Whether you are an amateur or professional astronomer, the vastness of the Universe can often be overwhelming. So how do you decide on which way to point your telescope, and on what do you focus?
If you are an amateur astronomer, the question of where to point your telescope can be difficult enough to decide. However, for professional astronomers, using ESA's large orbiting space telescopes, there are even more things to consider.
The process for selecting what objects to observe goes like this. Astronomers think of ideas about what would be an interesting target for the telescope. For example, currently, many scientists are searching for planets orbiting other stars. They summarise their proposal and submit it to a Peer Review Board, which is a group of independent scientists from all over the world who can take an objective view.
The Board considers the reasons why the astronomers believe the research is important, and how they plan to go about it. The Board then makes a decision to award 'time' on a telescope.
Time on a space telescope is fantastically oversubscribed. For every proposal approved by the Hubble Peer Review Board, for example, another seven have to be turned down. For XMM-Newton, five proposals out of six have to be rejected.
The Board also has to juggle the names on a telescope's 'appointment card' to make best use of its time, given many factors. For example, not every object is visible to the telescope at any time of the year. Spacecraft have to have the solar arrays always pointed to the Sun to get their energy, and this affects the orientation of the telescope.
Would an amateur astronomer who comes up with a good idea for Hubble to investigate be able to submit a proposal in the same way? "Actually no," says Guido De Marchi, scientific and technical advisor in communication at ESA’s European Space Technology and Research Centre in The Netherlands. He has worked on the ESA Hubble team in Baltimore, United States.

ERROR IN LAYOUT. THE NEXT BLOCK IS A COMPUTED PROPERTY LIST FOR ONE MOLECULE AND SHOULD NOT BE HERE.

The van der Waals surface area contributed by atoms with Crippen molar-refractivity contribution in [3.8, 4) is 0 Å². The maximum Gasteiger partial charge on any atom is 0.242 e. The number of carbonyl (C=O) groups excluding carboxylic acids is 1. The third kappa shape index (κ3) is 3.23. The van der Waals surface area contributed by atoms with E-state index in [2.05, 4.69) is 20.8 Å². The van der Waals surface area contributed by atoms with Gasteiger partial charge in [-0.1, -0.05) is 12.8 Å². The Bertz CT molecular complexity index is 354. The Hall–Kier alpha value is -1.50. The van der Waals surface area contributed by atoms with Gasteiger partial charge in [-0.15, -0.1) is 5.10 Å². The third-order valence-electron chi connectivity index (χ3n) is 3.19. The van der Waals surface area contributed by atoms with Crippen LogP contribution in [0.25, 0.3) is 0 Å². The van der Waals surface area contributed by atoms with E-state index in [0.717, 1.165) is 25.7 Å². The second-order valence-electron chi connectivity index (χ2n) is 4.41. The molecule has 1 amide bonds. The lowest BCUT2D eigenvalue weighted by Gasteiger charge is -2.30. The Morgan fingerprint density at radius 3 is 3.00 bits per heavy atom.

"When Hubble was first launched, a small amount of its time was devoted to amateur astronomers," says De Marchi. "Nowadays, though, your proposal has to show that you are a professional scientist, by including a list of your own publications, though astronomy students are also encouraged to send in their ideas."
However, De Marchi does have some encouraging news for enthusiastic amateur astronomers who want to get hold of data from these powerful telescopes. "Usually after one year, the data collected by the telescope become freely available to all astronomers," he says. "The Astrophysical Virtual Observatory, an international project launched in 2001, gives scientists instant access to data from ground- and space-based telescopes via the Internet. You can still make some very interesting discoveries after the data have become public."
So next time you go out at night to watch the stars with a group of friends and you have to share the only telescope, be patient. There are many astronomers who know how you feel.